Apraxia of Speech Neurological Disorder

A teacher reads with a student.

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Apraxia is a neurological disorder affecting the ability to control fine and gross motor movement and gestures. Individuals may be born with apraxia, or they may acquire apraxia through brain injury. Apraxia can affect the ability to move facial muscles or the ability to move legs, feet, and toes. The disorder can also affect communication skills.

Apraxia can range from mild to severe. People with apraxia often cannot perform controlled, purposeful movement, despite having the physical strength and intellectual thought and desire to do so. Apraxia is believed to stem from disorders in the parietal lobes of the brain.

What Is Apraxia of Speech?

Apraxia of Speech is a type of apraxia that specifically affects the ability to use tongue, lips, and jaw to form spoken words. It can be mild or severe, making it difficult or actually impossible to communicate verbally.

Signs of Apraxia of Speech

  • Lack of babbling in very young children
  • Difficulty in forming words all or some of the time
  • Difficulty with chewing or swallowing
  • Difficulty with particular words that are difficult to form
  • Repetition of words

How Do Speech Therapists Treat Apraxia of Speech?

Speech therapists may work intensively with children who have apraxia of speech, in order to improve communication skills. Some therapeutic techniques include:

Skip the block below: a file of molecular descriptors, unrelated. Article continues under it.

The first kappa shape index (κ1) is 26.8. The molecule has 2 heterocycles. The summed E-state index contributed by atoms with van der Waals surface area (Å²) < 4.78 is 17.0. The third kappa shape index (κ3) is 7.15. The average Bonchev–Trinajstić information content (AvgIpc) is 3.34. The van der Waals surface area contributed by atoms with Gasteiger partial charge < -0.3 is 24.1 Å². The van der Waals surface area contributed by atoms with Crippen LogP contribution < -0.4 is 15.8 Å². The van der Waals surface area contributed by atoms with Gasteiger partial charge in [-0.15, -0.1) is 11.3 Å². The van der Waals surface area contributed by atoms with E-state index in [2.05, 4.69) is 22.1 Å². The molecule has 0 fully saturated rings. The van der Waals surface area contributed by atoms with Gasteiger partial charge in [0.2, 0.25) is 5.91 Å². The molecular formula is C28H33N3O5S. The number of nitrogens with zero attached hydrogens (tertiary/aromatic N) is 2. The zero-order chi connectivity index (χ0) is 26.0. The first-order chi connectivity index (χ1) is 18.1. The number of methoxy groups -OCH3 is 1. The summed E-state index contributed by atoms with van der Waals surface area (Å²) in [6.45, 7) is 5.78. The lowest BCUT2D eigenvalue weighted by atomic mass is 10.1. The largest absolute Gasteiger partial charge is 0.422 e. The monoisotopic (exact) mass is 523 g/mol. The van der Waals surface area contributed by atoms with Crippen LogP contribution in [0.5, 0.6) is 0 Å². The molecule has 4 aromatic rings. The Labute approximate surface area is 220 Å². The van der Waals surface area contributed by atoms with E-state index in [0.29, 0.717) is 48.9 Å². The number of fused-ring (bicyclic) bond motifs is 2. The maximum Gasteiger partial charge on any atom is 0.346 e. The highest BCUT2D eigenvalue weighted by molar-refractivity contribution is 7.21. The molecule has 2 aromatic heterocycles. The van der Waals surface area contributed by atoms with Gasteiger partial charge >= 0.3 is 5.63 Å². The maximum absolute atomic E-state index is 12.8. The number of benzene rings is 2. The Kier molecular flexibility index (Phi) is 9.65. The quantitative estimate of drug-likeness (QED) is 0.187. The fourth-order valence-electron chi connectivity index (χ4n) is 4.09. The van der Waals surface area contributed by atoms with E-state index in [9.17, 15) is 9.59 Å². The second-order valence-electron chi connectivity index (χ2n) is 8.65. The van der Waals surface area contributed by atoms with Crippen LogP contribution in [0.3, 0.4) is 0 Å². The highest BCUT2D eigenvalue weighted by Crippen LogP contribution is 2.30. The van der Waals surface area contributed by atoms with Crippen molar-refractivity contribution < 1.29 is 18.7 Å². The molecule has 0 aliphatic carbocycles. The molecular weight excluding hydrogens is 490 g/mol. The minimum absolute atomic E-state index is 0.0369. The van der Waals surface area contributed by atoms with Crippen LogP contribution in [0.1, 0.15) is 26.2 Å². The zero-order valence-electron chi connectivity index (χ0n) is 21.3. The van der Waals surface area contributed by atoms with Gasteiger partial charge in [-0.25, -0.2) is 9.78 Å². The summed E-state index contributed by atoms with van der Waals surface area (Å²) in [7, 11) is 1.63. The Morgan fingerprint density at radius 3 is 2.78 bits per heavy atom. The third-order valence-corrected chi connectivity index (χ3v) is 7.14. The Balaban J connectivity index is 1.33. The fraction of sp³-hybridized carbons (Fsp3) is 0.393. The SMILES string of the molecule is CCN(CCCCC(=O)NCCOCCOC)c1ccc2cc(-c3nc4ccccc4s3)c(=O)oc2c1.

• Practicing the formation and pronunciation of sounds and words
  • Making individual sounds and then stringing them together to make words
  • Using music, rhythm, and movement to practice speech
  • Using tactile and visual techniques such as speaking while looking into a mirror, touching the face while speaking, etc.

Apraxia in the Classroom

In the classroom, students with apraxia have unique needs. While they generally receive information well and understand instruction, they cannot effectively demonstrate what they have learned. This leads to a great deal of frustration for students. In some cases, sign language can be a useful adjunct to spoken language, though it is also important to try using spoken language while also using sign. Other supportive techniques include the use of electronic speech-production products which can make communication easier. 

Because apraxia affects each person differently, educators and parents should strive to find alternative ways for students to participate meaningfully in the classroom.

Occupational, physical, and speech therapists working with students can provide valuable information on how to adapt instruction and classroom materials to enable students to participate and to lower their frustration levels. In addition to specific techniques for improving and supporting speech, it's also important to provide children with apraxia with social supports such as peer buddy groups.

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